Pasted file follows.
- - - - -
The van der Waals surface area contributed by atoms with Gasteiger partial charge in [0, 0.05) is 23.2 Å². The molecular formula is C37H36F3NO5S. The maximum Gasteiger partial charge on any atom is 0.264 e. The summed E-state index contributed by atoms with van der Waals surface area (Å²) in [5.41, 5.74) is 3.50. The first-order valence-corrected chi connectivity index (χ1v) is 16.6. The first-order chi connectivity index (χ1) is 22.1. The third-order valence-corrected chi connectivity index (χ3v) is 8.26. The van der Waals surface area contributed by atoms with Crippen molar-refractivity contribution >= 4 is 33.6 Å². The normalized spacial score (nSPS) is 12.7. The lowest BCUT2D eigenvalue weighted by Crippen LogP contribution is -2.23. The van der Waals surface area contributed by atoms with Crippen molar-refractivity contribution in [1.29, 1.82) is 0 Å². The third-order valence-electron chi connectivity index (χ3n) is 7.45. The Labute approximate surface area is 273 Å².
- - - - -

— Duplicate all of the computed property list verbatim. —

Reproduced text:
The van der Waals surface area contributed by atoms with Gasteiger partial charge in [0, 0.05) is 23.2 Å². The molecular formula is C37H36F3NO5S. The maximum Gasteiger partial charge on any atom is 0.264 e. The summed E-state index contributed by atoms with van der Waals surface area (Å²) in [5.41, 5.74) is 3.50. The first-order valence-corrected chi connectivity index (χ1v) is 16.6. The first-order chi connectivity index (χ1) is 22.1. The third-order valence-corrected chi connectivity index (χ3v) is 8.26. The van der Waals surface area contributed by atoms with Crippen molar-refractivity contribution >= 4 is 33.6 Å². The normalized spacial score (nSPS) is 12.7. The lowest BCUT2D eigenvalue weighted by Crippen LogP contribution is -2.23. The van der Waals surface area contributed by atoms with Crippen molar-refractivity contribution in [1.29, 1.82) is 0 Å². The third-order valence-electron chi connectivity index (χ3n) is 7.45. The Labute approximate surface area is 273 Å².